Firms urged to beat 'nervousness' in export sales push
Small businesses in Scotland remain "nervous" about exporting abroad, according to a study.
About a quarter of Scottish small and medium enterprises (SMEs) currently sell products and services outside the UK, a YouGov survey of business leaders found.
Companies in the m anufacturing sector showed the strongest export capability, with 63% of those surveyed saying they export outside the UK; followed by SMEs in the media, marketing and advertising sector (57%) and the education sector (46%).
The survey also found the bigger a company's annual turnover, the more likely they are to export.
Roughly 60% of SMEs with an annual turnover of £10 million or more are exporting, compared to 41% of companies with an annual turnover of between £1 million and less than £10 million, and 24% of companies with an annual turnover of less than £1 million.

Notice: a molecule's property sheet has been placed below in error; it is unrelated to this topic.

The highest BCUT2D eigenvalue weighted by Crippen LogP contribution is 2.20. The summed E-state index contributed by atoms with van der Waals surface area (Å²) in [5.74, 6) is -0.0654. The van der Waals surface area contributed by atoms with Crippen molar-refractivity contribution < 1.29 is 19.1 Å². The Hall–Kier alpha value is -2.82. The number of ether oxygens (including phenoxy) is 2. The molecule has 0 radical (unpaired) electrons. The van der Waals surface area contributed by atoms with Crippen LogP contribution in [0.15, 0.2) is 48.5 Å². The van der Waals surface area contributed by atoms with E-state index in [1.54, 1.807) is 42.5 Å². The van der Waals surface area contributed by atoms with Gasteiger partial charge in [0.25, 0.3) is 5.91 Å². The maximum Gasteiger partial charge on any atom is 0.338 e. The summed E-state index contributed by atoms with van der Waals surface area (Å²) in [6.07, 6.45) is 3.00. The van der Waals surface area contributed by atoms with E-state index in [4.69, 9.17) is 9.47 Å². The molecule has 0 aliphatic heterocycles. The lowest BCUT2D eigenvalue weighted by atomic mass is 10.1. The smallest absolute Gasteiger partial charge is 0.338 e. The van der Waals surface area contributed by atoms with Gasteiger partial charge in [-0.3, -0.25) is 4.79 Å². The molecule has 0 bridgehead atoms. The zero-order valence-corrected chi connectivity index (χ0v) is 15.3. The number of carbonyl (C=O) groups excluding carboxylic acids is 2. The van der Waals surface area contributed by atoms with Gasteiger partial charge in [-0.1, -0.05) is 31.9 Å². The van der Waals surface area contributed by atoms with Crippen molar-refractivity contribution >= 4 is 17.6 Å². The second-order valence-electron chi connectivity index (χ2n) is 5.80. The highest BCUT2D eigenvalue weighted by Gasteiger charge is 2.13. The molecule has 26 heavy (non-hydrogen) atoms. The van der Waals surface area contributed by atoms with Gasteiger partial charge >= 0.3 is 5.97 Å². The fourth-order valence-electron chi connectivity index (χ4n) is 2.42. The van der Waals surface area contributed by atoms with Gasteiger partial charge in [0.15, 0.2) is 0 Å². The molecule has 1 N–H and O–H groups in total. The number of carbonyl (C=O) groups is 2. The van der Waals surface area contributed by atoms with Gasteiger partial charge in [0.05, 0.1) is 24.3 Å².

Scottish SMEs in their first year of trading are least inclined to export, with just 13% exporting outside the UK.
Emma Jones, founder of business support group Enterprise Nation, said: "Scotland is a great place to run a business with strong heritage and a skilled workforce.
"However, it's clear from these findings that there is still some nervousness from SMEs in the country about selling globally despite the huge opportunity it brings.
"With the uncertainty of Brexit and the resulting uncertain UK economic landscape, it's really important to spread your risk and broaden your customer base."
The survey, commissioned by Amazon with 255 Scottish respondents, found the focus for SMEs that do export is on the EU (83%), then the US (50%).
The findings were published to coincide with the first Amazon Academy event in Scotland on Tuesday, set up to give practical support and guidance to Scottish SMEs wanting to grow their businesses online.
Doug Gurr, UK manager at Amazon, said: "The internet and technology have the power to democratise the ability to start and run your own business, and gives SMEs global reach that's low cost and flexible.
"As long as you have a laptop, internet connection and a great product, you can essentially be local and sell global.
"That's why we're in Edinburgh today - to show SMEs small and large, urban and rural - how selling online can help open their business to a global customer base and drive growth."